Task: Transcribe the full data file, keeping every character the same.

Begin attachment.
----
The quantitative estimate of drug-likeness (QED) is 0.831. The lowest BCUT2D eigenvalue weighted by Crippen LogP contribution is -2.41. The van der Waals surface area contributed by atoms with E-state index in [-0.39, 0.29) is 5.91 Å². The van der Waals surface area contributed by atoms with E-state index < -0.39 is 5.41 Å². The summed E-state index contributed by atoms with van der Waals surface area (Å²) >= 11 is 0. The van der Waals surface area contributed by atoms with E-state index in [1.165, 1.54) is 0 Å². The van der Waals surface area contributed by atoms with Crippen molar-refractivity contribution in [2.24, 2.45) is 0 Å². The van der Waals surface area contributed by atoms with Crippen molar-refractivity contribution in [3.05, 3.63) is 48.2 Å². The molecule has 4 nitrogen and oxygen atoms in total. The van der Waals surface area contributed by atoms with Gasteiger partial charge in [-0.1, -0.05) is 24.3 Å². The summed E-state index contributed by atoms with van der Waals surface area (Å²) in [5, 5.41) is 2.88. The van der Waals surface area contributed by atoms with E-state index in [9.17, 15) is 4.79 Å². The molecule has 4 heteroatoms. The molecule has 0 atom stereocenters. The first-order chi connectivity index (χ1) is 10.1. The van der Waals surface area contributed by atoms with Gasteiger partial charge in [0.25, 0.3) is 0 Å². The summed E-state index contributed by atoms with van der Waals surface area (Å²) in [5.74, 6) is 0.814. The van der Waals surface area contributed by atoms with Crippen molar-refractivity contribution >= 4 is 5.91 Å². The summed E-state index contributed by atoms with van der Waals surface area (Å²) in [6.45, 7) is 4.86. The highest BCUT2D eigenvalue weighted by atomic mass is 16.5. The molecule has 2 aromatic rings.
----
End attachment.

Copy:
The quantitative estimate of drug-likeness (QED) is 0.831. The lowest BCUT2D eigenvalue weighted by Crippen LogP contribution is -2.41. The van der Waals surface area contributed by atoms with E-state index in [-0.39, 0.29) is 5.91 Å². The van der Waals surface area contributed by atoms with E-state index < -0.39 is 5.41 Å². The summed E-state index contributed by atoms with van der Waals surface area (Å²) >= 11 is 0. The van der Waals surface area contributed by atoms with E-state index in [1.165, 1.54) is 0 Å². The van der Waals surface area contributed by atoms with Crippen molar-refractivity contribution in [2.24, 2.45) is 0 Å². The van der Waals surface area contributed by atoms with Crippen molar-refractivity contribution in [3.05, 3.63) is 48.2 Å². The molecule has 4 nitrogen and oxygen atoms in total. The van der Waals surface area contributed by atoms with Gasteiger partial charge in [-0.1, -0.05) is 24.3 Å². The summed E-state index contributed by atoms with van der Waals surface area (Å²) in [5, 5.41) is 2.88. The van der Waals surface area contributed by atoms with E-state index in [9.17, 15) is 4.79 Å². The molecule has 4 heteroatoms. The molecule has 0 atom stereocenters. The first-order chi connectivity index (χ1) is 10.1. The van der Waals surface area contributed by atoms with Gasteiger partial charge in [0.25, 0.3) is 0 Å². The summed E-state index contributed by atoms with van der Waals surface area (Å²) in [5.74, 6) is 0.814. The van der Waals surface area contributed by atoms with Crippen molar-refractivity contribution >= 4 is 5.91 Å². The summed E-state index contributed by atoms with van der Waals surface area (Å²) in [6.45, 7) is 4.86. The highest BCUT2D eigenvalue weighted by atomic mass is 16.5. The molecule has 2 aromatic rings.